Customers can search for books on their local library's website and choose a book to borrow. Once selected, customers can choose to send it to their Kindle device after they have signed into their Amazon account. Readers can make notes in the margins on their Kindle which are saved and reproduced when a reader checks the same book out again or chooses to buy it.
Earlier this week, Amazon launched a test in two libraries in its hometown of Seattle. Marcellus Turner, city librarian for the Seattle Public Library, said: "This is a welcome day for Kindle users in libraries everywhere and especially our Kindle users here at The Seattle Public Library. We're thrilled that Amazon is offering such a new approach to library e-books that enhances the reader experience."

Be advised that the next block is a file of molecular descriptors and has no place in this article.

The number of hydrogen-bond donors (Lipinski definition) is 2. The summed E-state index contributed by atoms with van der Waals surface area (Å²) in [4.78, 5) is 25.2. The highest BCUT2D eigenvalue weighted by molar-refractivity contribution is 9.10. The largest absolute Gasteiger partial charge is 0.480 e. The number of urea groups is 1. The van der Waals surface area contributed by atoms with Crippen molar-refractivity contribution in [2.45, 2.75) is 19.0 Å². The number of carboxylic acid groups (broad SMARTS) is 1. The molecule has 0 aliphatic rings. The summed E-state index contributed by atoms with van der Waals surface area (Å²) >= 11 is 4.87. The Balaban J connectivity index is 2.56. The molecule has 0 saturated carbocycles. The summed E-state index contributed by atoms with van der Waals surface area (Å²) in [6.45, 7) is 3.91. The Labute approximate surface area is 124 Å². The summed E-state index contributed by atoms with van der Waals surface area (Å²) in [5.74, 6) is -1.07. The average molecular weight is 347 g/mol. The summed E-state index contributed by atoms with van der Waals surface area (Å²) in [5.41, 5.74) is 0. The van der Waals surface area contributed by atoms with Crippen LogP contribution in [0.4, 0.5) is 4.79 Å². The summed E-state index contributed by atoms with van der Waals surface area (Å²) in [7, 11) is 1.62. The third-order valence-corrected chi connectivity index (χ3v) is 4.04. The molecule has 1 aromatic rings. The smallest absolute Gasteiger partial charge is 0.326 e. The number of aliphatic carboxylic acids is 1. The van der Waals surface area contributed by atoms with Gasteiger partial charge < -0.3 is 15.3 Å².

Jay Marine, director for Amazon Kindle, said: "Starting today, millions of Kindle customers can borrow Kindle books from their local libraries. Libraries are a critical part of our communities and we're excited to be making Kindle books available at more than 11,000 local libraries around the country."